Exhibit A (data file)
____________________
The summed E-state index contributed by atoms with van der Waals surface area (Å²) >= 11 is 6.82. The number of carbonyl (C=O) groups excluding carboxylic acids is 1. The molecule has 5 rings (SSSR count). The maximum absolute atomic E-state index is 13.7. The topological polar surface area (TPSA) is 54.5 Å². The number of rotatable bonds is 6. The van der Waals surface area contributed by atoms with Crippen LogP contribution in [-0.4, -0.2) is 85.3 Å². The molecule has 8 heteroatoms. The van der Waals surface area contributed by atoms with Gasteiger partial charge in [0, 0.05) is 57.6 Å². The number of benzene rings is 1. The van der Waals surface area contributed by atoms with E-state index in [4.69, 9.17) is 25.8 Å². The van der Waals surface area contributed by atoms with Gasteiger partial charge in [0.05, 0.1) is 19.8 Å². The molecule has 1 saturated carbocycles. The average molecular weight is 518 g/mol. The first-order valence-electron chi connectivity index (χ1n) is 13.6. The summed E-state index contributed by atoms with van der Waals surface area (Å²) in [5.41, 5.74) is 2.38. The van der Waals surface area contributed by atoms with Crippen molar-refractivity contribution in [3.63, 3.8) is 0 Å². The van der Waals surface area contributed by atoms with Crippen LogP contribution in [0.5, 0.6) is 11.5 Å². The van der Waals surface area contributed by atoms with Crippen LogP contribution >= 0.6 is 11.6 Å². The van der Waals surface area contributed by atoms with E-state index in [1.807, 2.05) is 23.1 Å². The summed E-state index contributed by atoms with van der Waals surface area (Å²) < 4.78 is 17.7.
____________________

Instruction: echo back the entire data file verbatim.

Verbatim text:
The summed E-state index contributed by atoms with van der Waals surface area (Å²) >= 11 is 6.82. The number of carbonyl (C=O) groups excluding carboxylic acids is 1. The molecule has 5 rings (SSSR count). The maximum absolute atomic E-state index is 13.7. The topological polar surface area (TPSA) is 54.5 Å². The number of rotatable bonds is 6. The van der Waals surface area contributed by atoms with Crippen LogP contribution in [-0.4, -0.2) is 85.3 Å². The molecule has 8 heteroatoms. The van der Waals surface area contributed by atoms with Gasteiger partial charge in [0, 0.05) is 57.6 Å². The number of benzene rings is 1. The van der Waals surface area contributed by atoms with E-state index in [4.69, 9.17) is 25.8 Å². The van der Waals surface area contributed by atoms with Gasteiger partial charge in [0.05, 0.1) is 19.8 Å². The molecule has 1 saturated carbocycles. The average molecular weight is 518 g/mol. The first-order valence-electron chi connectivity index (χ1n) is 13.6. The summed E-state index contributed by atoms with van der Waals surface area (Å²) in [5.41, 5.74) is 2.38. The van der Waals surface area contributed by atoms with Crippen molar-refractivity contribution in [3.63, 3.8) is 0 Å². The van der Waals surface area contributed by atoms with Crippen LogP contribution in [0.5, 0.6) is 11.5 Å². The van der Waals surface area contributed by atoms with Crippen LogP contribution >= 0.6 is 11.6 Å². The van der Waals surface area contributed by atoms with E-state index in [1.807, 2.05) is 23.1 Å². The summed E-state index contributed by atoms with van der Waals surface area (Å²) < 4.78 is 17.7.